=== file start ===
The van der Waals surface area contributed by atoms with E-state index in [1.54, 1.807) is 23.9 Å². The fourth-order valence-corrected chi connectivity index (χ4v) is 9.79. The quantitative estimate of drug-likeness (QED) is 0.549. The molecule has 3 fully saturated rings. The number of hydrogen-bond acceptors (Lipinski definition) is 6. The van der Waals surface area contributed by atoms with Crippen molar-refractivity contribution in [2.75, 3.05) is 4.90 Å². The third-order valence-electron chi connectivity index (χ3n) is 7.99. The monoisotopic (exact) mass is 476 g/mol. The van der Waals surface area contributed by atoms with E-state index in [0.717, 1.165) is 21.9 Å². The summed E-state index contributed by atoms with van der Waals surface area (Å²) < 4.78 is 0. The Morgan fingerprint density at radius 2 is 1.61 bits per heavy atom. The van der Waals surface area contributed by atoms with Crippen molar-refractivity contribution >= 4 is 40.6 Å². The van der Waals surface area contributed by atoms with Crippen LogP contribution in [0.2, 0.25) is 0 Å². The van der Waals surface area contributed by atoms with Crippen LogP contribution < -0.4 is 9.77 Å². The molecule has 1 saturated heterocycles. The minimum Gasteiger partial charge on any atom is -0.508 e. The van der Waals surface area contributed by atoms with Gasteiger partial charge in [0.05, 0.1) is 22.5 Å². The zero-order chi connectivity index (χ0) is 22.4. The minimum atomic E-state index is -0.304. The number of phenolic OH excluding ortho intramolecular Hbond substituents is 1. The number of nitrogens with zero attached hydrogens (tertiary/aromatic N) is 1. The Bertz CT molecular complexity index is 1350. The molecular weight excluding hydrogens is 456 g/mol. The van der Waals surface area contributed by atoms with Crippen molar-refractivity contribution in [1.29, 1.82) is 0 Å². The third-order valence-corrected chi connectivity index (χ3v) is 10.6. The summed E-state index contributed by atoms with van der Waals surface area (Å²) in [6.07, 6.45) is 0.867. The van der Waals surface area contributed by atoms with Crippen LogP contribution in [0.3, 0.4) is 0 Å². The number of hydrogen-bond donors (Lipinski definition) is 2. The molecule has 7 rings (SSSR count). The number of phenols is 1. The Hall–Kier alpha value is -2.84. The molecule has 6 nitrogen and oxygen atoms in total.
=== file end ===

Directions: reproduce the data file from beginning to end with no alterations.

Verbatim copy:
The van der Waals surface area contributed by atoms with E-state index in [1.54, 1.807) is 23.9 Å². The fourth-order valence-corrected chi connectivity index (χ4v) is 9.79. The quantitative estimate of drug-likeness (QED) is 0.549. The molecule has 3 fully saturated rings. The number of hydrogen-bond acceptors (Lipinski definition) is 6. The van der Waals surface area contributed by atoms with Crippen molar-refractivity contribution in [2.75, 3.05) is 4.90 Å². The third-order valence-electron chi connectivity index (χ3n) is 7.99. The monoisotopic (exact) mass is 476 g/mol. The van der Waals surface area contributed by atoms with E-state index in [0.717, 1.165) is 21.9 Å². The summed E-state index contributed by atoms with van der Waals surface area (Å²) < 4.78 is 0. The Morgan fingerprint density at radius 2 is 1.61 bits per heavy atom. The van der Waals surface area contributed by atoms with Crippen molar-refractivity contribution >= 4 is 40.6 Å². The van der Waals surface area contributed by atoms with Crippen LogP contribution in [0.2, 0.25) is 0 Å². The van der Waals surface area contributed by atoms with Crippen LogP contribution < -0.4 is 9.77 Å². The molecule has 1 saturated heterocycles. The minimum Gasteiger partial charge on any atom is -0.508 e. The van der Waals surface area contributed by atoms with Gasteiger partial charge in [0.05, 0.1) is 22.5 Å². The zero-order chi connectivity index (χ0) is 22.4. The minimum atomic E-state index is -0.304. The number of phenolic OH excluding ortho intramolecular Hbond substituents is 1. The number of nitrogens with zero attached hydrogens (tertiary/aromatic N) is 1. The Bertz CT molecular complexity index is 1350. The molecular weight excluding hydrogens is 456 g/mol. The van der Waals surface area contributed by atoms with Crippen molar-refractivity contribution in [1.29, 1.82) is 0 Å². The third-order valence-corrected chi connectivity index (χ3v) is 10.6. The summed E-state index contributed by atoms with van der Waals surface area (Å²) in [6.07, 6.45) is 0.867. The van der Waals surface area contributed by atoms with Crippen LogP contribution in [0.3, 0.4) is 0 Å². The number of hydrogen-bond donors (Lipinski definition) is 2. The molecule has 7 rings (SSSR count). The number of phenols is 1. The Hall–Kier alpha value is -2.84. The molecule has 6 nitrogen and oxygen atoms in total.